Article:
Efforts to impeach Brazil's president accelerated this month as the country fell into full-blown crisis. But the congressional commission that will help decide Dilma Rousseff's fate has its own legal problems.
Of 65 members on the impeachment commission, 37 face charges of corruption or other serious crimes, according to data prepared for the Los Angeles Times by the local organization Transparencia Brasil.
The commission does not represent just the congressional faction that wants Rousseff impeached, but contains members of both the ruling coalition and the opposition.
Of the 513 members of the lower house in Congress, 303 face charges or are being investigated for serious crimes. In the Senate, the same goes for 49 of 81 members.
Moreover, the data do not include any possible repercussions for the newest bombshell in the “Lava Jato,” or “Car Wash,” federal corruption probe. Brazil’s largest construction firm, Odebrecht, announced it would fully cooperate with investigation, and on March 23 the Brazilian Federal Police released a spreadsheet appearing to list payments from the company, whose CEO is currently jailed, to more than 200 politicians.
It’s not yet clear what the legal consequences of this will be, says Transparencia. The group continues to update its database.
Rousseff herself, on the other hand, has never been formally investigated or accused of corruption, though she is enormously unpopular and blamed politically for the country’s deep recessions. She was head of the board of directors at Petrobras, the state-run oil company, when it was involved in the kickback scheme investigators recently uncovered in the Car Wash probe.
But to remove her from office, lawmakers are relying on the accusation that she broke budgetary rules to hide the size of the deficit, and they assert this is an impeachable offense.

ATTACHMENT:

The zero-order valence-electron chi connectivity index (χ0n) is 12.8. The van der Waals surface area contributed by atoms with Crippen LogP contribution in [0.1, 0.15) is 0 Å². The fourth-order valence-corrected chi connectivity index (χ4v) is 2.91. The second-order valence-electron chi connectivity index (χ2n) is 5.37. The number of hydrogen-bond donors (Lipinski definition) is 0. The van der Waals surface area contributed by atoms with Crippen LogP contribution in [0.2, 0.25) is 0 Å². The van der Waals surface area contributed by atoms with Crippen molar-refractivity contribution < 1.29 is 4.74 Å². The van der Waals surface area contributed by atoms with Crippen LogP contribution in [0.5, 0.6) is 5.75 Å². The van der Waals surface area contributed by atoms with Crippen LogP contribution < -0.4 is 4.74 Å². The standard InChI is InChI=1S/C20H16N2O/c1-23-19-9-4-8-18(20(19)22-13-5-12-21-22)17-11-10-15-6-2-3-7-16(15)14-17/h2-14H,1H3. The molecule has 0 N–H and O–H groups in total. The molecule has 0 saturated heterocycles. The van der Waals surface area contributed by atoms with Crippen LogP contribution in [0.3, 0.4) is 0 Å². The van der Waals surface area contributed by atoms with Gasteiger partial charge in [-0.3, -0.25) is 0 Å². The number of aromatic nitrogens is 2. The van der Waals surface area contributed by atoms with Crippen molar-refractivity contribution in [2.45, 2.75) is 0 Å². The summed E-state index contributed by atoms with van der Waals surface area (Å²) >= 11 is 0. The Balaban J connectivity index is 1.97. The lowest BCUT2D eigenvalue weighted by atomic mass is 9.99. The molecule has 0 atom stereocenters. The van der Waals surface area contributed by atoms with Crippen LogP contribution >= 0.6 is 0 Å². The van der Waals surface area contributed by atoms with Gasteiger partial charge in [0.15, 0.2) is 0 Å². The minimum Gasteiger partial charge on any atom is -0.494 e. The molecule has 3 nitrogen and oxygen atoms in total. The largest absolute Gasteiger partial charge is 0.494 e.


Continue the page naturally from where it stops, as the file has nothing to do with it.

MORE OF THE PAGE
The impeachment process was recently accelerated by Eduardo Cunha, speaker of the lower house in Congress, the Chamber of Deputies. The chamber appointed the impeachment commission, and if two-thirds of the chamber votes to impeach, the process moves to the Senate, which would ultimately decide Rousseff’s fate.
If the process gets that far, Rousseff will have plenty of company in Brazil’s legal system. Here are some accusations prominent politicians face in Brazil:
The impeachment commission
Five members face money laundering charges, six face charges of conspiracy and 19 face charges of accounting irregularities. Thirty-three face either corruption or administrative misconduct charges. In all, 37 members have been charged, some with multiple offenses.
The man who would take over
Michel Temer, the vice president who will take over if Rousseff is impeached, is under suspicion due to claims that emerged in Car Wash investigations that he was involved in an illegal ethanol-purchasing scheme.
Rousseff's 2014 opponent
Aecio Neves, who narrowly lost to Rousseff in 2014, has been named in Lava Jato investigations and is named in the spreadsheet published last week. Documents obtained during investigations may also indicate his family maintains secret bank accounts in Liechtenstein.
The former mayor of Sao Paulo
Paulo Maluf, who is also a member of the impeachment commission, has been wanted by Interpol, and a court in Paris recently sentenced him in absentia for organized money laundering. This means one of the people helping to decide the course of impeachment here may not be able to leave Brazil, for fear of being arrested outside its borders.
Ministers and members of Congress in Brazil have the right to be tried by the Supreme Court, which is why Rousseff was accused by some of attempting to shield former President Luiz Ignacio Lula da Silva from prison by recently appointing him as her chief of staff. That appointment is still held up in the courts.
As Brazilian Atty. Gen. Jose Cardozo told foreign correspondents at a special news conference March 22, the right to trial by the Supreme Court does not equal immunity, as justices have recently sentenced politicians in other corruption scandals. But these cases often take years to be resolved by Brazil’s highest court.
Bevins is a special correspondent.